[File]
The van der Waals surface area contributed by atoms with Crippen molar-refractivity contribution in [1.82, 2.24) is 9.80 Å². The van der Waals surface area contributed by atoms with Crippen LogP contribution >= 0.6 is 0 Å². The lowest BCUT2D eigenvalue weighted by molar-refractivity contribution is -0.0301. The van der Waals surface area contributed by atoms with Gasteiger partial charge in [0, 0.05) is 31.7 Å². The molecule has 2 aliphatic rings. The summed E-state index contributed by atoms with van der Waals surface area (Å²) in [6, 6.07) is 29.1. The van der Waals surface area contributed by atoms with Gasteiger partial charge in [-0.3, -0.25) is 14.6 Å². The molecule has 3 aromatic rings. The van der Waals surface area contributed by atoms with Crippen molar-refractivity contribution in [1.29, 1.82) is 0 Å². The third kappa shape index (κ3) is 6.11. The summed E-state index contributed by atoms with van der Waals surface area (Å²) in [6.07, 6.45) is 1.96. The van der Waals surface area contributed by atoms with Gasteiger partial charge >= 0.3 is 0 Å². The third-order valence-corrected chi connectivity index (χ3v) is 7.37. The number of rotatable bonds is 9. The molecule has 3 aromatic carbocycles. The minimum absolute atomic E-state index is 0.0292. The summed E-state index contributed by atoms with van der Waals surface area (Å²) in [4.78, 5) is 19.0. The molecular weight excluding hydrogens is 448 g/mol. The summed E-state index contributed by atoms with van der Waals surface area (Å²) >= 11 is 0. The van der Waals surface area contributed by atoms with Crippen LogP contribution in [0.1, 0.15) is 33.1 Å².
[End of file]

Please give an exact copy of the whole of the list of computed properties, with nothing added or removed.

The van der Waals surface area contributed by atoms with Crippen molar-refractivity contribution in [1.82, 2.24) is 9.80 Å². The van der Waals surface area contributed by atoms with Crippen LogP contribution >= 0.6 is 0 Å². The lowest BCUT2D eigenvalue weighted by molar-refractivity contribution is -0.0301. The van der Waals surface area contributed by atoms with Gasteiger partial charge in [0, 0.05) is 31.7 Å². The molecule has 2 aliphatic rings. The summed E-state index contributed by atoms with van der Waals surface area (Å²) in [6, 6.07) is 29.1. The van der Waals surface area contributed by atoms with Gasteiger partial charge in [-0.3, -0.25) is 14.6 Å². The molecule has 3 aromatic rings. The van der Waals surface area contributed by atoms with Crippen molar-refractivity contribution in [1.29, 1.82) is 0 Å². The third kappa shape index (κ3) is 6.11. The summed E-state index contributed by atoms with van der Waals surface area (Å²) in [6.07, 6.45) is 1.96. The van der Waals surface area contributed by atoms with Gasteiger partial charge >= 0.3 is 0 Å². The third-order valence-corrected chi connectivity index (χ3v) is 7.37. The number of rotatable bonds is 9. The molecule has 3 aromatic carbocycles. The minimum absolute atomic E-state index is 0.0292. The summed E-state index contributed by atoms with van der Waals surface area (Å²) in [4.78, 5) is 19.0. The molecular weight excluding hydrogens is 448 g/mol. The summed E-state index contributed by atoms with van der Waals surface area (Å²) >= 11 is 0. The van der Waals surface area contributed by atoms with Crippen LogP contribution in [0.1, 0.15) is 33.1 Å².